Why does EUPATI matter? The panel was formed by Róisín Adams from Ireland’s National Centre for Pharmacoeconomics, Simon Denegri, chair of the United Kingdom’s INVOLVE project, Cordula Landgraf from Swissmedic, and Birka Lehmann from BfArM, Germany’s Medicines Agency. Chairing was shared between representatives of patients and industry, Anders Olausen from the European Patients’ Forum, Belgium, and Kay Warner from GlaxoSmithKline, United Kingdom.
The representatives of government agencies were looking forward to greater involvement from patients. “It’s really good that we will have a little army of 100 people who are really informed,” said Adams from the health technology assessment side. “We want to involve patients, so they need to know what the whole R&D and registration process is all about,” said Landgraf – and she, too, is eager to see the EUPATI Toolbox. From Germany, Lehmann said it was “brilliant” to have patients in all areas, and she hoped the EUPATI students would become “multipliers” in the other Member States.
“The more people who are involved in research, the healthier all of our nations will be,” said Denegri. “EUPATI is a very good start and a potentially very important vision.” But he then borrowed the language of marketing to say that EUPATI needs to crystallise three areas: the learning and development agenda; working across nations; and the linkage with industry. “[Industry] is where we really need to build bridges,” he said. “I absolutely accept the difficulties in some nations, but we cannot stand on opposite sides of the river and point fingers at each other.”
Over to you
Davies then put the panel on the spot, asking what steps they would take to make patient involvement a reality in their own country. “We are moving as quickly as we can,” said Adams. It’s not easy fitting patients into a process that wasn’t patient-centric to begin with, but she pointed to the need for a broader acknowledgement of the core values patients want in every decision – that would make it easier to measure how well patient involvement is working. She also called for support for patients wishing to initiate research themselves. Another important step would be implementing the idea of patient key opinion leaders. (Later in the discussion, she added that she saw an important role for expert patients in research, “so if patients do want to collect data they know what to collect and how to collect it.”)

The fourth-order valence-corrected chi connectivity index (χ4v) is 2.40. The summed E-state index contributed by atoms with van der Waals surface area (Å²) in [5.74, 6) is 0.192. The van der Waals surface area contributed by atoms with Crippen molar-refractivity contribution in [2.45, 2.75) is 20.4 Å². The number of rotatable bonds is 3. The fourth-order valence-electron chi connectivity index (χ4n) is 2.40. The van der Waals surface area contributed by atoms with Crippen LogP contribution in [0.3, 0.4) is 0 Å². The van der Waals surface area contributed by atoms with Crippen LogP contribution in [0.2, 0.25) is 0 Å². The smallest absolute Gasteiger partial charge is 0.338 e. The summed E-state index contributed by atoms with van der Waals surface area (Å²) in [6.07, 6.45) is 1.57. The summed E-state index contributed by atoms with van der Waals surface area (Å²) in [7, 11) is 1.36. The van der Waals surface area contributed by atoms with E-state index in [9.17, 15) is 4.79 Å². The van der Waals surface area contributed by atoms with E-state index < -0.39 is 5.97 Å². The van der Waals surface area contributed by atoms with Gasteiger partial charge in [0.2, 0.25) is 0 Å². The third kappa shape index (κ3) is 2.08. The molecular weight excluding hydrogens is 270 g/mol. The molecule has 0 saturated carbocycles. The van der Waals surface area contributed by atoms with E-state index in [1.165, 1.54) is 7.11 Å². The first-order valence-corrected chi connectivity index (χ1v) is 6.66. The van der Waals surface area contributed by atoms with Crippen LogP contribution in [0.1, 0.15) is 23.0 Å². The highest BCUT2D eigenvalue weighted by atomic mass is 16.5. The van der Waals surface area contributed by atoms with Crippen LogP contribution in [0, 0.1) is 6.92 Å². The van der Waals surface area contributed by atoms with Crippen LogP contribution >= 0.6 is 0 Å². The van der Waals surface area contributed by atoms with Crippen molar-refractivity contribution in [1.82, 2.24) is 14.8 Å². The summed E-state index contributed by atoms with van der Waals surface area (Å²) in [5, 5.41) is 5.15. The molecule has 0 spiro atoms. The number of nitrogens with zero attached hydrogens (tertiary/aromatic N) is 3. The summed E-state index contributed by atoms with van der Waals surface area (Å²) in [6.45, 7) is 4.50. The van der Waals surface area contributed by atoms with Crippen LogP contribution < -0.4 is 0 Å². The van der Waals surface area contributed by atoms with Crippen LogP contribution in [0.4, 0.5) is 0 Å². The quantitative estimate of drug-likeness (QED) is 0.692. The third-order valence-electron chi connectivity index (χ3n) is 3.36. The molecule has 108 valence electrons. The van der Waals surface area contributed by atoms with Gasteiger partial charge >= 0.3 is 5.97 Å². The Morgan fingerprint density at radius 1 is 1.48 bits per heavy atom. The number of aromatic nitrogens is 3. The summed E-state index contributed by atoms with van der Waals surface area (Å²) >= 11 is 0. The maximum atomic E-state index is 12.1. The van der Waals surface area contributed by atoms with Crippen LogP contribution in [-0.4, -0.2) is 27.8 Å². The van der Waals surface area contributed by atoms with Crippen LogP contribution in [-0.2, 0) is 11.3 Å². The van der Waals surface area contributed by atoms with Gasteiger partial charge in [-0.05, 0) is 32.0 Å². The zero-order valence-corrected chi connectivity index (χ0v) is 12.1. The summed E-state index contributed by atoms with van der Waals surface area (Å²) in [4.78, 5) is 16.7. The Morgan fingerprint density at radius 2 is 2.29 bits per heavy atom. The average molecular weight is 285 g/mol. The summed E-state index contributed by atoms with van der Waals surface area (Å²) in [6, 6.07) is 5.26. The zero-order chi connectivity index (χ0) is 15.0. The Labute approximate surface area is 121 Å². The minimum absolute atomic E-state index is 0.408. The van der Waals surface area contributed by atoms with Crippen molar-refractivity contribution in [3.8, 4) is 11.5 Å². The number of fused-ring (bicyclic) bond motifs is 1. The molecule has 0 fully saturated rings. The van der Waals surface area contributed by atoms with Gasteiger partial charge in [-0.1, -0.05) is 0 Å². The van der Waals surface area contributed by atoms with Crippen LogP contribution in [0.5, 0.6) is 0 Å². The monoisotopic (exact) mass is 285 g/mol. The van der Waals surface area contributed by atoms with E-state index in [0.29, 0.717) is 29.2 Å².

Denegri seemed less enthusiastic about the key leaders idea. “Leadership is very important, but it’s a heavily loaded term – as is ‘expert’,” he said. Even in the UK, with government funding and established ways of involving patients and the public, there is still much to learn and to do. “We need to make patient involvement more visible and help patients see how they can contribute to healthcare as part of their [own] care pathway,” he said. “I am all in favour of spreading expertise, but I want contributions from many people at all levels.” He added that we need to move from seeing public involvement as enabling individuals to contribute to enabling communities and regions to contribute. “That won’t happen through a few highly specialised individuals.”
That elicited a response from expert student Russell Wheeler. He pronounced himself a little confused: “There seems almost a suggestion that the EUPATI project is training people who aren’t needed.” Along the same lines, he had heard much talk in regulatory circles of the importance of the “naïve” patient. On the other hand, “It seems EUPATI is trying to remove the naïve patient, which I applaud,” he said, adding that in wanting “naïve” patients, the European Medicines Agency (EMA)is looking for patients “who don’t ask difficult questions”.